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Things to Consider When Buying LED Tape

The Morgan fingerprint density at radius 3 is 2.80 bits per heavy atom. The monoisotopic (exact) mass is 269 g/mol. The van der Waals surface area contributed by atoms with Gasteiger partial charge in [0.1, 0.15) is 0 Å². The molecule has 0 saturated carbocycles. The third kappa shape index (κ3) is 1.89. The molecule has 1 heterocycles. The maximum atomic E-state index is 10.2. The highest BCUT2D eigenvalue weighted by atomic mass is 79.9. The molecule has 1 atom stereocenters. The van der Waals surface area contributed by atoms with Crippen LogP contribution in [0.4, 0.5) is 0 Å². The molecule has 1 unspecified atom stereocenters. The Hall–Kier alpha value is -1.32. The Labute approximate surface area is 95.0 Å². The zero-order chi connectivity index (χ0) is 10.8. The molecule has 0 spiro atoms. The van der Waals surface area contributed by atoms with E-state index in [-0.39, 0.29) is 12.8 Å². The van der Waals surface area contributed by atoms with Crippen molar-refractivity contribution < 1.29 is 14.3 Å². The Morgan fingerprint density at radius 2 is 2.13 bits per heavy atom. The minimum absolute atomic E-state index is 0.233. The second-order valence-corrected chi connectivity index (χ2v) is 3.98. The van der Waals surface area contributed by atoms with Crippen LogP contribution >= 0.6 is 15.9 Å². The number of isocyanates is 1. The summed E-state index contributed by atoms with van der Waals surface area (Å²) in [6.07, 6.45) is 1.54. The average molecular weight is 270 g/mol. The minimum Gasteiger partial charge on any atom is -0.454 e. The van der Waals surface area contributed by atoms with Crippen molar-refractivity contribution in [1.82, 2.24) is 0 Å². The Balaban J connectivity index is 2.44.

ColourLED Tape comes in two main varieties; single colour and colour changing RGB. Single colour tape is available in Warm White and Cool White, which are what we refer to as "colour temperatures." Colour temperatures are just specific shades of white and are quite standard across the lighting industry. Warm white is a soft, amber coloured light, while cool white is a clear, daylight-like colour.Colour Changing RGB is more advanced and allows a user to create changeable ambience using a remote control. The control usually offers 16 static colours and 4 colour changing modes, with adjustable brightness and speed settings.LengthAll LED Tape can be cut to specific lengths, usually at intervals of 5 or 10 cm, depending on the type of LED Tape. That means you can send your measurements to your retailer and they can cut them for you. Measure the area into which you plan to install the light and send forward these on.BrightnessWith so many brightnesses to choose one, selecting one that is suitable for a specific application can be difficult. The brightness of LED Tape is determined by the number of LEDs per metre and the size of the individual LED chips, where more and larger LEDs result in a brighter light.While it is possible to physically measure the amount of light produced by LED Tape, not everyone is well versed in the language of "lumens." To make things easier we divide our tape into three main categories: low, medium and high brightness.Low brightness tape has a fairly modest light output, but is perfect for lighting in enclosed areas or where not much light is demanded, such as in a cabinet. Medium brightness are better for creating subtle lighting effects, such as on the underside of kitchen cabinets or above bookshelves. High brightness strips are designed for applications where the strips might have to compete with background illumination while still remaining visible.Dimmable?While it is possible to dim single colour LED Tape, this cannot be achieved using a standard dimmer switch. Instead, you will need to use a 12V dimmer switch specifically designed for LED Tape.Colour Changing RGB LED Tape usually features a dimming option as part of its functionality.Power SupplyThe power supply, sometimes called the LED Driver, is a special unit that matches its output to the voltage and current requirements of the LED Tape (12V DC). Without it the tape will not work.Choosing a power supply is straightforward. Simply multiply the wattage per metre by the number of metres of tape you are using and this will give you the "load" of the lights. Your power supply should be sufficiently large to handle this "load."Waterproofing?IP Rated coatings offer varying degrees of protection against mositure and solid objects, such as dust and dirt. These usually come in the form of an IP65 coating, which offers "splashproof" protection, but doesn't make them suitable from complete submersion.Whether or not you need an IP coating really depends on where you are using your strips. If you intend to uses them in the kitchen, bathroom or outside then it is advisable.

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